Siberian Tiger Park, February 2010. Visitors to the northeastern Chinese city of Harbin are attracted by the promise of stunning Russian architecture and the world’s most impressive Ice & Snow Sculpture Festival. Less trumpeted, but equally fascinating in its own way is this eerie Siberian Tiger Park Preserve situated 14 km outside the city centre.
Siberian Tiger Park, February 2010. With as few as 500 Siberian tigers believed to be left in the wild, the park plays a crucial role in preserving the breed; with around eight hundred beasts living throughout the park’s 250 acres. There are also a few pumas, leopards and ligers, a rare cross between a tiger and a lion. They look weird.
Siberian Tiger Park, February 2010. A self-guided walking tour takes you around a vast collection of tiger enclosures. And although the animals look healthy enough and seem more than content in their habitat, the place was a little run-down, with rusty bars and a distinct lack of foliage.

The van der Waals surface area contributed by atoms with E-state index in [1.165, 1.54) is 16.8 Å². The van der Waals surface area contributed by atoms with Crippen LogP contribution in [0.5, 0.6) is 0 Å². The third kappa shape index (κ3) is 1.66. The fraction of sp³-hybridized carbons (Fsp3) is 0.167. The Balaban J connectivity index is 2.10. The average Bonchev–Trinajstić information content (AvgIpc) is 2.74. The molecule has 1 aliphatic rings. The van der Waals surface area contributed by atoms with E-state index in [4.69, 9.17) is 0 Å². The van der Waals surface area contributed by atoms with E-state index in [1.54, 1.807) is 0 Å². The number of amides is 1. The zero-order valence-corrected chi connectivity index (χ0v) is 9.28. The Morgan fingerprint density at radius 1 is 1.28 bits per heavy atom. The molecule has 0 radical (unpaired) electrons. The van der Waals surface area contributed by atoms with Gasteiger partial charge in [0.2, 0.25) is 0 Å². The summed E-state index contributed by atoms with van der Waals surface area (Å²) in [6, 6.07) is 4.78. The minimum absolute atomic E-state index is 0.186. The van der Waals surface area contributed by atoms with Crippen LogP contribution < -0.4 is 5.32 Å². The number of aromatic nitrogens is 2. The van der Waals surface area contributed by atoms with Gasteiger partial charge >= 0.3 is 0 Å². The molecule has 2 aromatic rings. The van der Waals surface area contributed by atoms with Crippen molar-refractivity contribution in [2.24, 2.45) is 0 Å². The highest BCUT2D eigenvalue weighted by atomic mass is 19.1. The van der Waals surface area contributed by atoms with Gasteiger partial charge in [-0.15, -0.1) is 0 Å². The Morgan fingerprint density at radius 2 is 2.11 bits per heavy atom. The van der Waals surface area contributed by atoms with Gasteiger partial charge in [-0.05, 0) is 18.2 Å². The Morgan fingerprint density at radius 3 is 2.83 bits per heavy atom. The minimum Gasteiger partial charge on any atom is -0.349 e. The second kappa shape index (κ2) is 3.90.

Siberian Tiger Park, February 2010. You can also take a short bus tour right through the heart of the grounds where the tigers roam freely. It’s common for many of the residents to come running over to the bus and jump up at the windows with a playful thud. Admittedly this is quite the thrill (!) and guaranteed to get at least a few people shrieking in terror.
Siberian Tiger Park, August 2014. The park is a controversial place for some, especially with animal rights activists who strongly disapprove of a key attraction on offer to tourists. If you feel so inclined, one can feed the tigers, Jurassic Park style, from a menu that includes live chickens, cows, goats, sheep, ducks and pheasants. Not for everyone then, though these Chinese tourists were absolutely awestruck when they realized they were about to witness this chicken getting liberated. For more info on my adventures in Harbin and The Siberian Tiger Camp, check out my short story Sub Zero Adventures. No chickens were harmed in the writing of my articles.